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Sat Mar 16 22:11:47 2013 UTC (7 years, 6 months ago) by wiki
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web commit by riz: Workflow and policies, adapted from localsrc/releng/pullups/POLICIES_AND_WORKFLOW

# Releng workflow for pullups, and policies

## Overview

This is one possible releng workflow.  Yours, once you've
settled in, may differ.  The goal is to illustrate the process of going
from a pullup request (generally formatted as a number of commit
emails, or links to commit emails, with diffs when the original
commits don't apply cleanly to the branch) to a completed pullup.  Much
of the information in here is taken (often verbatim) from an email I (riz)
received from jmc@ when I joined releng in 2005, and has been updated
somewhat to reflect recent situations.

### Requirements

* NetBSD
* perl
* localsrc

(OK, so this should work on non-NetBSD.  You really want to go there?)

## General operating policies

1. You do not process your own pullup requests. This is for sanity so another
   set of eyes sees it. This is fairly major deal and we all need to abide by

2. All pullup requests must come from an active developer. If you're not sure
   if the person is a developer, check the People page on or ask  
   them. If they aren't a developer, kick it back to them (and close out     
   the request) and politely explain this must come through a developer.  See
   item 7 below for how to close a request.

3. Pullups need to conform to the guidelines given at
Properly formatted ones should be worked and improper ones can be worked
at your own discretion/mood (or kicked back to the sender for fixes).

4. The burden of basic testing (to verify the change is correct on the
   branch for which it is requested) falls upon the requestor.  In
   those cases where it is clear the requestor has requested large
   changes without adequate testing, don't be afraid to push back
   politely.  It's almost always easier to fix problems before
   committing on the branch than it is to back out bad changes later.

5. Pullups should, when possible, be processed using the centrally-maintained
   scripts in localsrc/releng/pullups/scripts, to keep the format as
   standard as possible, and to minimize human error.  It is not always
   possible to use the scripts for all pullups;  when a patch is required,
   please conform as much as possible to standard formats for the
   changelist (appended to doc/CHANGES-<rev>) and for the commit message.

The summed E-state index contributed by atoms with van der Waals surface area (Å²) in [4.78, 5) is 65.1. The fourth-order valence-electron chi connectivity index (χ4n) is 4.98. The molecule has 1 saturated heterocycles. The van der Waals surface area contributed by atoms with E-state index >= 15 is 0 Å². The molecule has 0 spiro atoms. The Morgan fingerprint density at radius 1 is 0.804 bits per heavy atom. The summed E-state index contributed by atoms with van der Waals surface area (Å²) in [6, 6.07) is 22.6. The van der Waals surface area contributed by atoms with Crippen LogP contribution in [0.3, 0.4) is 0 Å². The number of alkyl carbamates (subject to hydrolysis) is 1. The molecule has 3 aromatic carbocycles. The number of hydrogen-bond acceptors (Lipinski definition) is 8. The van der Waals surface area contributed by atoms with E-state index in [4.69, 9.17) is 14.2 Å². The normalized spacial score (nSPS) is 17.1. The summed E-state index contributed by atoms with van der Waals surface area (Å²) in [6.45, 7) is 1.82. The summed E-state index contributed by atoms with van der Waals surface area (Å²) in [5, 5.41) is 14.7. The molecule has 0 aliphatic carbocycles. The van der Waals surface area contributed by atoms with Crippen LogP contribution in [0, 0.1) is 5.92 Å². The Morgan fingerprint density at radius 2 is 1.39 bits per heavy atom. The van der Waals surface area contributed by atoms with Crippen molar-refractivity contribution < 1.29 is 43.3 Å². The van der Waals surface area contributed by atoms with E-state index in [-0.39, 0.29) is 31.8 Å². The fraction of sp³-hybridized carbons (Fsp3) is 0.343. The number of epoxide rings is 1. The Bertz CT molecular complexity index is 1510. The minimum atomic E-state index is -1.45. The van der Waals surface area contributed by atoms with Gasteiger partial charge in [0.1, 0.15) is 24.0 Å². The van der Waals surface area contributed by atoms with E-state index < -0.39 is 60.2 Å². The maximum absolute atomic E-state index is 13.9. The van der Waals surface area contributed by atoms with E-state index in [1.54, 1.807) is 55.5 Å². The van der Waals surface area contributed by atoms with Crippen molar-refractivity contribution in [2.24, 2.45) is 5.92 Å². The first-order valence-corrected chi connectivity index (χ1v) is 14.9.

Very large, intrusive, and non-automated pullups often require a lot
   of manual intervention.   If special circumstances arise where it's not
   possible (or a ridiculous amount of work is required) to follow
   convention, your best bet is to ask the other members of releng for
   a consensus on how to proceed.

6. Changelist entries, even when generated by the scripts, should be edited
   for brevity.  No more than two or three lines per change in the usual
   case, and please try to make it descriptive of the effect of the change.
   In some cases, you may need to ask for help from the requestor if
   you don't fully understand the effect yourself.  Use complete
   sentences, proper capitalization, note PRs in the format "PR#XXXX", and
   SAs (when we have them) as "SA#XXXX".

7. When replying back to the pullup requestor, include their CHANGES entry
   back in the email and then close out the request by adding

        *REQ: resolve
   to the email so req closes the ticket out. (note that any additional emails
   referencing that ticket number will re-open it, so be careful if someone
   replies and says "thanks" back to the pullup list).  Note that you can
   use req directly to close a ticket without sending email.  See item 1 in
   the workflow section below.

8. If a pullup doesn't work, needs more info, etc make sure to put it in the
   "stalled" state so it's obvious it's been looked at but more work needs to
   be done. (Also, when we're about to cut a minor release all open requests
   that don't apply are stalled).  Please make sure you note *why* a change
   was stalled;  when unstalling, note reasons as well.

9. In general, take ownership of a request using req before working on it,
   so effort isn't duplicated.  (With very straightforward, quick-to-handle
   requests, this isn't strictly necessary, but it's good practice anyway)

## Workflow

I ([[riz]]) will describe my working setup;  you may want to alter this to suit your

1. Req is the ticketing system used to track the releases we're doing and it's
   installed on in <code>/home/releng/req</code>.   The important tools are in

        <rev>-q              - Show the current queue
        <rev>-req            - The main command processor to stall, resolve, etc
                               a request. Run <rev>-req -? for examples.

   The current revs are:

        5                    - NetBSD 5 queue
        6                    - NetBSD 6 queue
        pkgsrc            - Current pkgsrc branch

   Get the "req" commands set up to your liking.  They are run on, and may either be run directly there, or via ssh.